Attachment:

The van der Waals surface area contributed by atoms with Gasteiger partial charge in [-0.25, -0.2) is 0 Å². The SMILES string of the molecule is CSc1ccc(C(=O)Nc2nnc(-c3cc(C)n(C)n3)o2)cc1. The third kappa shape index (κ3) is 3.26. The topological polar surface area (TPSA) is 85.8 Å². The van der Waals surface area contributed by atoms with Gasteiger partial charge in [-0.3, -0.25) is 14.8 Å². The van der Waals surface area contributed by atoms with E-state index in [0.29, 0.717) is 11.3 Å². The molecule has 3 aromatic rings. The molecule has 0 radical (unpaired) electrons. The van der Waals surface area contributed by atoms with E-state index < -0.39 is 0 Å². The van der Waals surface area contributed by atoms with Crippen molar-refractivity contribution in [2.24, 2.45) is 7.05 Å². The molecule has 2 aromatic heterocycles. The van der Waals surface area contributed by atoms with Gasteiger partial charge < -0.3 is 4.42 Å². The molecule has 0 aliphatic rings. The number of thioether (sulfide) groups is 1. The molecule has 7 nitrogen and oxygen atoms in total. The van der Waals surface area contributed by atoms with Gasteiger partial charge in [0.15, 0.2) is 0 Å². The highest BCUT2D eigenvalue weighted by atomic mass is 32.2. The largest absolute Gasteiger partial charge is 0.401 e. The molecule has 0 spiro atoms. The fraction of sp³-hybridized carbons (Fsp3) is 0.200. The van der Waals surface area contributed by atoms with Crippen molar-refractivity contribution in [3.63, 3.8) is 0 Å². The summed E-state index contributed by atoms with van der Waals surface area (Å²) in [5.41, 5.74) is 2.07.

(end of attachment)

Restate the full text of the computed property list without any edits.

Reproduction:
The van der Waals surface area contributed by atoms with Gasteiger partial charge in [-0.25, -0.2) is 0 Å². The SMILES string of the molecule is CSc1ccc(C(=O)Nc2nnc(-c3cc(C)n(C)n3)o2)cc1. The third kappa shape index (κ3) is 3.26. The topological polar surface area (TPSA) is 85.8 Å². The van der Waals surface area contributed by atoms with Gasteiger partial charge in [-0.3, -0.25) is 14.8 Å². The van der Waals surface area contributed by atoms with E-state index in [0.29, 0.717) is 11.3 Å². The molecule has 3 aromatic rings. The molecule has 0 radical (unpaired) electrons. The van der Waals surface area contributed by atoms with E-state index < -0.39 is 0 Å². The van der Waals surface area contributed by atoms with Crippen molar-refractivity contribution in [2.24, 2.45) is 7.05 Å². The molecule has 2 aromatic heterocycles. The van der Waals surface area contributed by atoms with Gasteiger partial charge < -0.3 is 4.42 Å². The molecule has 0 aliphatic rings. The number of thioether (sulfide) groups is 1. The molecule has 7 nitrogen and oxygen atoms in total. The van der Waals surface area contributed by atoms with Gasteiger partial charge in [0.15, 0.2) is 0 Å². The highest BCUT2D eigenvalue weighted by atomic mass is 32.2. The largest absolute Gasteiger partial charge is 0.401 e. The molecule has 0 spiro atoms. The fraction of sp³-hybridized carbons (Fsp3) is 0.200. The van der Waals surface area contributed by atoms with Crippen molar-refractivity contribution in [3.63, 3.8) is 0 Å². The summed E-state index contributed by atoms with van der Waals surface area (Å²) in [5.41, 5.74) is 2.07.